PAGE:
Parliamentary Chamber: Folketinget


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Dates of elections / renewal (from/to):

  11 March 1998

Purpose of elections:

  Elections were held for all the seats in Parliament on the normal expiry of the members' term of office.

Background and outcome of elections:

  On 19 February 1998, Prime Minister Poul Nyrup Rasmussen (Social Democratic Party) called general elections for the following month. In doing so, he sought to ask voters whether they want a new Parliament which can continue the steady policy maintained over the past five years (that is, since 1993, when Mr. Rasmussen became Prime Minister). The poll would thus be held prior to Denmark’s May 28 referendum on the June 1997 Amsterdam treaty calling for enlargement of the European Union. We need a stable atmosphere ahead of the referendum , the Prime Minister said.

The three-week campaign ultimately focused as much on domestic as on foreign policy issues, as well as on the personalities of the party leaders. Debate centered on questions of immigration, tax cuts versus welfare, and the economy as a whole. In this connection, the Social Democrats, allied with the small Radical Party in the center-left governing coalition, defended their record in office, having lowered unemployment from 12% to 7% and ushered in a generally flourishing economic situation. The center-right opposition bloc was plagued by internal dissension between moderate and more extreme camps, as epitomized by the divergent views of the Liberal Party (Venstre), led by Mr. Uffe Ellemann-Jensen and the far-right Danish People’s Party, headed by Ms. Pia Kjaersgaard. The latter, gaining in popularity, adopted a platform staunchly opposing immigration, tax and European rapprochement.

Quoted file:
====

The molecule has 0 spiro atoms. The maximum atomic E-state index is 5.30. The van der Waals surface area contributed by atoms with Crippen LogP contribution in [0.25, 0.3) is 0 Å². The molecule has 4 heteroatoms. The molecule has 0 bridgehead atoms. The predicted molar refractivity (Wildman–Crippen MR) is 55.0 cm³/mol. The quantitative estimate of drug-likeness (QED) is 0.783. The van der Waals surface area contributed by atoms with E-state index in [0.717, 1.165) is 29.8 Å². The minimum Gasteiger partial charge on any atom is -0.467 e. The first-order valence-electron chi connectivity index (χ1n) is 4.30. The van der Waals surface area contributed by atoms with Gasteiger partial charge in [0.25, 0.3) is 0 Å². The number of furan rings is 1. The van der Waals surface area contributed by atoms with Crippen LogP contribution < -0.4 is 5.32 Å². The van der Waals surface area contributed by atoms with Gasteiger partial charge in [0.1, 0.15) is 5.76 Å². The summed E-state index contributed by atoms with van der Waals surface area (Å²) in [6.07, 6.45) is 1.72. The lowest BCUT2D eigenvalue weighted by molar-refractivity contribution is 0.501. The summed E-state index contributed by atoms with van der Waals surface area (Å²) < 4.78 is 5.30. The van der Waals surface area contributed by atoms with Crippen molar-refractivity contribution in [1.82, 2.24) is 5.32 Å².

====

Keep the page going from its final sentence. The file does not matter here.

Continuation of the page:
On election day, the outgoing minority Government (with 70 of 179 seats) defied opinion polls to eek out a victory by the narrowest of margins (one seat), as the Social Democrats and their allies (which also included the Socialist People’s Party) captured 90 seats to 89 for the opposition forces, which also embraced the Conservatives, Centre Democrats and Christian People’s Party. In this context, Mr. Rasmussen remained Prime Minister and unveiled a reshuffled centre-left coalition Cabinet on 23 March.

Round no 1 (11 March 1998): Elections results  
Number of registered electors 3,993,009
Voters 3,431,926 (85.94%)
Blank or invalid ballot papers 25,929
Valid votes 3,405,997

Round no 1: Distribution of votes  
Political Group Votes %
Social Democratic Party 1,223,620 35.9
Liberal Party (Venstre) 817,894 24
Conservative People’s Party 303,965 8.9
Socialist People’s Party 257,406 7.6
Danish People's Party 252,429 7.4
Centre Democrats 146,802 4.3
Radical Liberal Party 131,254 3.9
Unity List 91,933 2.7
Christian People’s Party 85,656 2.5
Progress People's Party 82,437 2.4

Round no 1: Distribution of seats  
Political Group Total Gain/Loss
Social Democratic Party 63 +1
Liberal Party (Venstre) 42 =
Conservative People’s Party 16 -11
Socialist People’s Party 13 =
Danish People's Party 13 +9
Centre Democrats 8 +3
Radical Liberal Party 7 -1
Unity List 5 -1
Christian People’s Party 4 +4
Progress People's Party 4 -7

  Excluding Greenland and Faeroe Islands seats, whose occupants belong to local parties

Distribution of seats according to sex:  
Men: 112
Women: 67

Distribution of seats according to age:  
Under 30 years 2
30 - 39 years 20
40 - 49 years 36
50 - 59 years 90
60 - 69 years 28
70 years and above 3

Distribution of seats according to profession:

Salaried employees in the public sector 36.6%
Salaried employees in the private sector 21.1%
Self-employed 20.6%
MPs only 19.4%
Workers in the private sector 1.7%
Workers in the public sector 0.6%

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Copyright 1998 Inter-Parliamentary Union